From Reiwa Uprising (all images courtesy International Film Festival Rotterdam)

“I was born in 1945, when democracy was introduced in postwar Japan, so my life has been kind of synchronized with its development in the country. Unfortunately, democracy is still not rooted in the minds of the majority of the people there, and until this changes, I’ll continue to make films.” That was how maverick documentarian Kazuo Hara summarized his career when presenting his newest film Reiwa Uprising at the International Film Festival Rotterdam. The film is now playing as part of MoMA’s Doc Fortnight program. From his debut feature Goodbye CP (1972), which showed how Japanese society stigmatized people with cerebral palsy, to Sennan Asbestos Disaster (2017), a record of an exhausting eight-year lawsuit over asbestos-related harm in the Osaka area, he has stood with the outcasts. 

Hara often finds extreme characters who eschew mainstream society. Goodbye CP featured dedicated disability activist Hiroshi Yokota. Extreme Private Eros: Love Song 1974 (1974) profiled his ex-wife, the radical feminist Miyuki Takeda. The Emperor’s Naked Army Marches On (1987) followed obsessive former soldier Kenzo Okuzaki, who was seeking to expose the truth about Japanese cannibalism in the Pacific during World War II. In Reiwa Uprising, we meet transgender university professor and politician Ayumi Yasutomi. Although the film documents the upstart Reiwa Shinsengumi party, an intersectional and progressive collective fighting the stagnation within Japanese politics, Yasutomi is the indisputable star. 

From Reiwa Uprising

Hara frequently employs intertitles for exposition, helping audiences understand the often-complex subject matter. They first appeared in Extreme Private Eros and are quite prominent in Emperor’s Naked Army, in which nearly as many important events happen off the screen as on. In Reiwa Uprising, they’re often employed for humor. Early on, after interviewing Yasutomi, Hara tells her, “If you run for election again, I’ll record the whole process.” The next title informs us: “It was a joke … that became reality!” He expands his tools here, also using tweets and clips from YouTube to draw a fuller picture of Yasutomi’s campaign for the Japanese Diet’s House of Councillors. The result is an exceptionally dynamic look at a political movement that was snubbed by the traditional media but made quite some noise on the internet. It’s appropriate, then, that Hara adopts social media modes and language into his aesthetic.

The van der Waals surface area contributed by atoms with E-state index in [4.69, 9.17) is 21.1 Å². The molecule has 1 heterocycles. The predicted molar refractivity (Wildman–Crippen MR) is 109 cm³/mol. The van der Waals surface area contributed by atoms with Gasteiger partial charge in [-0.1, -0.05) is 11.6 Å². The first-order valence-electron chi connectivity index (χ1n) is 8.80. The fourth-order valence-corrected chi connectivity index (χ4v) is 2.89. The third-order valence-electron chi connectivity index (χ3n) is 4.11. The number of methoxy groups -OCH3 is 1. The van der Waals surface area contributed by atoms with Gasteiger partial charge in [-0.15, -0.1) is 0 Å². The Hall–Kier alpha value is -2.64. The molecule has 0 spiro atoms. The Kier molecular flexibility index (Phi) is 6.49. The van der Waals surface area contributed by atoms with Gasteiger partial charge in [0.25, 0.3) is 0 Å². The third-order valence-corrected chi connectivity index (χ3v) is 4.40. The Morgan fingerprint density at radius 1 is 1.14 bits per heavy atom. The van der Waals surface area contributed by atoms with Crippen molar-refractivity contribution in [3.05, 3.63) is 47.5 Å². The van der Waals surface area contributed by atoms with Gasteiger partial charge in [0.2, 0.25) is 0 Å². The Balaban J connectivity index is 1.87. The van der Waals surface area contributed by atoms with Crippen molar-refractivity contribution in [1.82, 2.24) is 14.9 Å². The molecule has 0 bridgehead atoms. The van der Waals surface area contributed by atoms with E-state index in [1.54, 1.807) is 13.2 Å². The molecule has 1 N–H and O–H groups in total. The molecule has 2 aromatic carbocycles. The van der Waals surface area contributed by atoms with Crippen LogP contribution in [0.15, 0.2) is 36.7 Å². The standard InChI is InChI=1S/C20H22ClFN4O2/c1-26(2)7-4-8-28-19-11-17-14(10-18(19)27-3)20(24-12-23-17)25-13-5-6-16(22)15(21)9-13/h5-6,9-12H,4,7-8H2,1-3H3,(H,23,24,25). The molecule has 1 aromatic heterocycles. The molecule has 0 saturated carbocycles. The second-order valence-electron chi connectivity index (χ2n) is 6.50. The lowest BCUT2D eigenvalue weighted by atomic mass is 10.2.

Yasutomi is not new to the Japanese political arena. In 2018, she ran for mayor of Higashimatsuyama, campaigning while riding her horse. She started to wear women’s clothes at 50, and defines herself as “woman-dressing,” a term that she coined, rather than “cross-dressing.” In the numerous street speeches documented in Reiwa Uprising, she uses captivating rhetoric to argue for structural change for “our children’s sake.” Like Okuzaki in Emperor’s Naked Army, she is unapologetic in her pursuit of her agenda, though she’s tempered by emotional intelligence similar to Takeda’s in Extreme Private Eros. She sees Japanese people as cogs in an asphyxiating machine, urging them to embrace a more sustainable pace of life. The horses that accompany her are not just distinctive props, but meant to illustrate this philosophy. 

From Reiwa Uprising

Also among Reiwa Shinsengumi’s candidates for the Diet are Yasuhiko Funago, who has ALS, and Eiko Kimura, who has cerebral palsy. Hara often films them in extreme close-up, highlighting the fighting spirit burning in their eyes. His gaze invites neither pity nor titillation over their conditions. This is a shooting he refined on Goodbye CP, similarly about people with cerebral palsy, in which he challenged the capitalist ideology which cast them as “unproductive” members of society, showing them performing everyday actions in environments not designed for their bodies. Similarly, after Funago and Kimura win historic elections to the Diet, the government building has to be adapted to allow their mobility devices to enter.

Although contemporary Japan is intrinsically different from the Shōwa Era (1926-1989), in which his early work came out, Hara continues to follow the same threads. Reiwa Uprising is over four hours long. Though it occasionally feels repetitive, that length also makes it a thorough record for posterity as well as a compass for radical political change. The road to democracy is paved with uncertainty, and Hara tries to record every shock to the system.

From Reiwa Uprising

Reiwa Uprising will screen February 12 at the Museum of Modern Art (11 West 53rd Street, Manhattan) as part of the Doc Fortnight festival.

Ren Scateni is a writer, curator, and programmer. They mostly write about the cinema of Japan and other East Asian countries for various publications, including MUBI Notebook, Art Review, and Sight &...